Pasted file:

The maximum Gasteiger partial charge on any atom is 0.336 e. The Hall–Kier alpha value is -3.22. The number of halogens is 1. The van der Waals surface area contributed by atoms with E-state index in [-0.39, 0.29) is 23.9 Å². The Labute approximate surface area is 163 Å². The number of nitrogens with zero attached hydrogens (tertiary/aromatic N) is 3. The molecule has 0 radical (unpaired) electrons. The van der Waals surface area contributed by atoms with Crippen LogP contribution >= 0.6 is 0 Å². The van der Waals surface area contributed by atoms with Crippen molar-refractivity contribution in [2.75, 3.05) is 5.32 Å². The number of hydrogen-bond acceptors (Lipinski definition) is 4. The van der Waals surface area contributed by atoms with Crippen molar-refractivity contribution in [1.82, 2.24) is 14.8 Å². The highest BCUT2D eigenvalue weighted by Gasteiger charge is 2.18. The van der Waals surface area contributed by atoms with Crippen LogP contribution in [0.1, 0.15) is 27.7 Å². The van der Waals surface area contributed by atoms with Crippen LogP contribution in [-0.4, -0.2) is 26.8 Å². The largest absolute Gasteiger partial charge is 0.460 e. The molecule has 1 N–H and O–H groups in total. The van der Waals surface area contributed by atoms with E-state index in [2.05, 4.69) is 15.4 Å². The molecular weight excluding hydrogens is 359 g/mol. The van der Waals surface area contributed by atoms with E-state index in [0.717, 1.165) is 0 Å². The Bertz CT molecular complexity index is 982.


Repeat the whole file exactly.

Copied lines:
The maximum Gasteiger partial charge on any atom is 0.336 e. The Hall–Kier alpha value is -3.22. The number of halogens is 1. The van der Waals surface area contributed by atoms with E-state index in [-0.39, 0.29) is 23.9 Å². The Labute approximate surface area is 163 Å². The number of nitrogens with zero attached hydrogens (tertiary/aromatic N) is 3. The molecule has 0 radical (unpaired) electrons. The van der Waals surface area contributed by atoms with Crippen LogP contribution >= 0.6 is 0 Å². The van der Waals surface area contributed by atoms with Crippen molar-refractivity contribution in [2.75, 3.05) is 5.32 Å². The number of hydrogen-bond acceptors (Lipinski definition) is 4. The van der Waals surface area contributed by atoms with Crippen molar-refractivity contribution in [1.82, 2.24) is 14.8 Å². The highest BCUT2D eigenvalue weighted by Gasteiger charge is 2.18. The van der Waals surface area contributed by atoms with Crippen LogP contribution in [0.1, 0.15) is 27.7 Å². The van der Waals surface area contributed by atoms with Crippen LogP contribution in [-0.4, -0.2) is 26.8 Å². The largest absolute Gasteiger partial charge is 0.460 e. The molecule has 1 N–H and O–H groups in total. The van der Waals surface area contributed by atoms with E-state index in [2.05, 4.69) is 15.4 Å². The molecular weight excluding hydrogens is 359 g/mol. The van der Waals surface area contributed by atoms with E-state index in [0.717, 1.165) is 0 Å². The Bertz CT molecular complexity index is 982.